· Costs: Camping fees range from $6 - $12 per night depending on campsite selected. Entrance fee is $3.00 per vehicle.

· Hiking: Conecuh Trail (up to 20 mile loop trail from Open Pond largely level through Long Leaf Pine forests, swamp lands, and mixed forests), other shorter trails around Open Pond.

· Biking: Mountain bikes are allowed on trails. Roads around Open Pond and throughout area are accessible to bicycles. You will have to bring your own bike.

· Kayaking/Canoeing: Open Pond is accessible for non-motorized boats. No moving water – all water is sheltered. (Bring your own boat.)

· Fishing: Available at Open Pond and other lakes. Valid Alabama Fishing License required of all 16 years old and up. (Bring your own fishing gear.)

· Campsites: Four different campground loops providing everything from electric and water hookups to primitive, and group camping. Campsites provide location for tent (or camper trailer) and fire-ring. Campground bath-houses provide modern bathroom facilities including hot showers.

· Expedition Agenda:

o Depart Church in caravan at 9:00 am Friday, 3/26/2010

o Arrive / Set up Camp

o Short hiking excursion: Lake Trail

o Picnic Lunch (pack your own)

o Fishing for those interested

o Canoe/Kayak time for those interested

o Evening Meal around the campfire

o Evening Devotions

o Star Gazing!

o Into the Sleeping Bags

o Saturday:

o Camp Breakfast / Morning Devotional Thought

o Conecuh Trail Challenge (10+ miles on the trail!)

o Optional activities for those not hiking

§ Canoe / Kayaking / Cycling

§ Fishing

§ Relaxing / Fellowship around the campfire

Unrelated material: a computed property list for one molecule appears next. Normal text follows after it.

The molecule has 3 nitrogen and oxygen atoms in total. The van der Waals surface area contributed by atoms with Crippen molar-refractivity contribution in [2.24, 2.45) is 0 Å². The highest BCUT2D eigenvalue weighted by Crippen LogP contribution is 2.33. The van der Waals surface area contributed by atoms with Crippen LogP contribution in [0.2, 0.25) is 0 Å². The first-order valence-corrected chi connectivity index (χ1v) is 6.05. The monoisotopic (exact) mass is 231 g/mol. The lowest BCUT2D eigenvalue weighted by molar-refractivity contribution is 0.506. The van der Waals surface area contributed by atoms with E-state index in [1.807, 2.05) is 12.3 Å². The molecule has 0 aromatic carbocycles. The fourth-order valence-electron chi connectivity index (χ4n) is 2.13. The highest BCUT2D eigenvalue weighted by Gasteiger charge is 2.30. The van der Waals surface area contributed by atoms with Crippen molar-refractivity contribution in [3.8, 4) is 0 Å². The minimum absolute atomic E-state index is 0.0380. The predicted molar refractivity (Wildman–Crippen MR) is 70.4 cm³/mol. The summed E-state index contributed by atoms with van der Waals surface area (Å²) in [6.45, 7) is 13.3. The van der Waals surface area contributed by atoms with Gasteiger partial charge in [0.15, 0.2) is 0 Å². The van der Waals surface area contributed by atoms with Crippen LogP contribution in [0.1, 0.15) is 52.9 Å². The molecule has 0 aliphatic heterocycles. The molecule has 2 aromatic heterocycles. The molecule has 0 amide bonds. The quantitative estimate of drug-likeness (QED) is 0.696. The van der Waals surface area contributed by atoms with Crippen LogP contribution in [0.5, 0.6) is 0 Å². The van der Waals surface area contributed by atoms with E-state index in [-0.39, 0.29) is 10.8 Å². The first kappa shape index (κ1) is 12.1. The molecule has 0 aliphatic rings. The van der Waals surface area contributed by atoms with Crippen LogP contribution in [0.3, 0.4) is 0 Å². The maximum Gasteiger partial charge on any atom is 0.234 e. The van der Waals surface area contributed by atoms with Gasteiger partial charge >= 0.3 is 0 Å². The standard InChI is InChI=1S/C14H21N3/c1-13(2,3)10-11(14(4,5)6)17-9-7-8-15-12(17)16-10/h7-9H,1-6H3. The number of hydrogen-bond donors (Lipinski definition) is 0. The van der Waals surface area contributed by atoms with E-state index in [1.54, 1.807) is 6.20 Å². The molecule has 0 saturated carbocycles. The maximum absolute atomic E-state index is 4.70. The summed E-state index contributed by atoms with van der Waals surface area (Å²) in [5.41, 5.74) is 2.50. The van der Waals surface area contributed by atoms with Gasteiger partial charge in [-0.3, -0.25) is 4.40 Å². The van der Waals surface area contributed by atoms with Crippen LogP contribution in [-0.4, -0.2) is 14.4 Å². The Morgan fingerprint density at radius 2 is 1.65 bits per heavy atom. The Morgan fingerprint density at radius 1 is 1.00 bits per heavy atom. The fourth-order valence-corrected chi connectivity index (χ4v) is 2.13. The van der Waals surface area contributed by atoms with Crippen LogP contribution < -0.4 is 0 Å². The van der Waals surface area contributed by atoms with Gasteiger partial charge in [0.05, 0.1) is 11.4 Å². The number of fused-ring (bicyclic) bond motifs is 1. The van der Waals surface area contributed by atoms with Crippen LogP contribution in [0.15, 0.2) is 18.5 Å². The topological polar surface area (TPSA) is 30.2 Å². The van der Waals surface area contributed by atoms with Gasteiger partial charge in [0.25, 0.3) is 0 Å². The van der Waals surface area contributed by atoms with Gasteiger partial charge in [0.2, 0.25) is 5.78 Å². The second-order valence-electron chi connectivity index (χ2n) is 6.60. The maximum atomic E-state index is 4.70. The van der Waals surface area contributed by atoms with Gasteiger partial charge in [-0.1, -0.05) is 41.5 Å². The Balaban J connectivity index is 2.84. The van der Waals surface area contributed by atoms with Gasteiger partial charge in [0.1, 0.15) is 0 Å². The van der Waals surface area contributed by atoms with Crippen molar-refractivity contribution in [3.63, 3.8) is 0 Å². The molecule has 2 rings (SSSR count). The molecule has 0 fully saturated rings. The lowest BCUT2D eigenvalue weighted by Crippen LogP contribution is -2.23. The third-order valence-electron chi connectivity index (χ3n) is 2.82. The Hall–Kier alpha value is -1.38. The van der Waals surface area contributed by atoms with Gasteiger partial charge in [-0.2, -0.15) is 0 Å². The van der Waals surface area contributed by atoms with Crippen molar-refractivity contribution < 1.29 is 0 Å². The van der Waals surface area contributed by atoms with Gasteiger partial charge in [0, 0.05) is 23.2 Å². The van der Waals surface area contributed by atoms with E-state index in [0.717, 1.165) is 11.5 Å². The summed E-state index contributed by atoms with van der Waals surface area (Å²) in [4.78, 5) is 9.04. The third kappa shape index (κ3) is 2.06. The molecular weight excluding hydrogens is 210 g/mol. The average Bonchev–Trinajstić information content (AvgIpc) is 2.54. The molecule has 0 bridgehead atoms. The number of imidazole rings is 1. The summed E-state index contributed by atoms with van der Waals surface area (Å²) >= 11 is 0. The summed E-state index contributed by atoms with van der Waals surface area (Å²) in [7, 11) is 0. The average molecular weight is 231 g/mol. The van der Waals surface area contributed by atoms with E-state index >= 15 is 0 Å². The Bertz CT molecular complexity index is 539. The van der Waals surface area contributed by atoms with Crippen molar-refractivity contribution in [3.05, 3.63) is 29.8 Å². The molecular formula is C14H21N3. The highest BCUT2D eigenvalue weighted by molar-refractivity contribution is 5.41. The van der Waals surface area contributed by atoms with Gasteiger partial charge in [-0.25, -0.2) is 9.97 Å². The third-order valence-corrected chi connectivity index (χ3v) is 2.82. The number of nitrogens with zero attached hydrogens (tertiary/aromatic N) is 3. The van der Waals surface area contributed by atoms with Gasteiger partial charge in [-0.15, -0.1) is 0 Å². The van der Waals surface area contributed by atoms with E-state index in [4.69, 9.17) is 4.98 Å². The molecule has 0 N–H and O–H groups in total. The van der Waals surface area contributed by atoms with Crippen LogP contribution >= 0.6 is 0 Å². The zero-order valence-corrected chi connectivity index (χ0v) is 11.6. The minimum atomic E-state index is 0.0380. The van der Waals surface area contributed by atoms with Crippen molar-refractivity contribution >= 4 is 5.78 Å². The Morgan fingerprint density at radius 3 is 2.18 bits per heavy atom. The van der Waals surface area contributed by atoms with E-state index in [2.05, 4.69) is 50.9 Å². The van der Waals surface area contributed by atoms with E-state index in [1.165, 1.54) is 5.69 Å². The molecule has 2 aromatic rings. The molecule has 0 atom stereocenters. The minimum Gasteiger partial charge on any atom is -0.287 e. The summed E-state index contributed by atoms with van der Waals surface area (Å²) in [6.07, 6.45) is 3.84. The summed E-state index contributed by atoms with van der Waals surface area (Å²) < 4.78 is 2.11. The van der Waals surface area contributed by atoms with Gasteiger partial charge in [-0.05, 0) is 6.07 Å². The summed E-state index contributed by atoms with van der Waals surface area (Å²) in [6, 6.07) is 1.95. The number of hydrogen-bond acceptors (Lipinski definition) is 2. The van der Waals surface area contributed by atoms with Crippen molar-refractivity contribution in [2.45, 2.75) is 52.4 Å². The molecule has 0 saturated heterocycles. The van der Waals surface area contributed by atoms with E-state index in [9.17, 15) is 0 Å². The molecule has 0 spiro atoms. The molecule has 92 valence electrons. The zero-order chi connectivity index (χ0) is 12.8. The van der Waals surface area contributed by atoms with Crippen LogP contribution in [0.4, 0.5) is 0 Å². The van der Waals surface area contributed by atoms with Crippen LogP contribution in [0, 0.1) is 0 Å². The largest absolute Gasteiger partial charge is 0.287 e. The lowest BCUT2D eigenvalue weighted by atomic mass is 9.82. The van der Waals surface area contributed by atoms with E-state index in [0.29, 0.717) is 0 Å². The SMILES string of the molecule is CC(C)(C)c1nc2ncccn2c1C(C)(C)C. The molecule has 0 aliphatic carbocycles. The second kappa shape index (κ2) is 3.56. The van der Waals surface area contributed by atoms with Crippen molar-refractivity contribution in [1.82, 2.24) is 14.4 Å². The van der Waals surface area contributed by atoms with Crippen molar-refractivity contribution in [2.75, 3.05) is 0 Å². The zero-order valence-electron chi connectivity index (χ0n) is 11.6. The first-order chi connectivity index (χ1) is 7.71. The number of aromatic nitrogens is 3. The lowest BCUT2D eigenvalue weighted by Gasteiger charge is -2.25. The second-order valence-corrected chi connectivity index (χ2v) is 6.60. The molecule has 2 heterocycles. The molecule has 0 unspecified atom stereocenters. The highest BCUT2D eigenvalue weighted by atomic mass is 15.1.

o Break down camp

o Return to Prattville

This Expedition WILL REQUIRE pre-registration! See the C.O.M.E. Bulletin Board for registration information forms. We will have planning/preparation meeting prior to the expedition.


05. Open Your Eyes

Hiking Trails of the Okefenokee National Wildlife Refuge, Georgia

Hiking Trails into the Okefenokee NWR offer hiking trails through upland pine forests and across transitional wetlands. These trails offer visitors unique hikes through natural habitat; with opportunities to view deer, squirrels, gopher tortoises, box turtles, snakes, and a wide variety of birds.

East Entrance offers a variety of trails, most of which meander through the refuge’s upland habitat:

• Phernetton Trail is a 1.3 mile hiking trail loop near the East Entrance Road, off Highway 121. This trail offers a walk through a managed section of the refuge’s upland habitat.

• Longleaf Pine Interpretive Trail is a 4 mile trail that begins off East Entrance Road, approximately ¾ of a mile from its junction with Hwy. 121. This trail weaves through upland property belonging to both the refuge and International Paper. Exhibit panels discuss the Longleaf Pine Forest, Sustainable Forest Initiative, and the historic Suwannee Canal. This trail merges into the Canal Diggers Trail.

• Canal Diggers Trail is a .65 mile interpretive loop that begins and ends in a small parking area, about ¼ mile onto Swamp Island Drive. This short walking trail offers visitors a self-guided walk through a small riparian habitat, which has developed inside the old canal. Wildlife observation and photography opportunities exist for both upland and riparian-dependent species.

• Upland Discovery Trail is a short .2 mile loop walk, taking visitors through a naturally occurring red-cockaded woodpecker colony. Observation and photography opportunities exist for the endangered red-cockaded woodpecker and other upland dependent species.

• Ridley Island Trail is a 1.75 mile trail that takes visitors from Swamp Island Drive through a mosaic of upland and wetland habitats to Chesser Island. A diverse variety of wildlife and plant life can be found along this trail.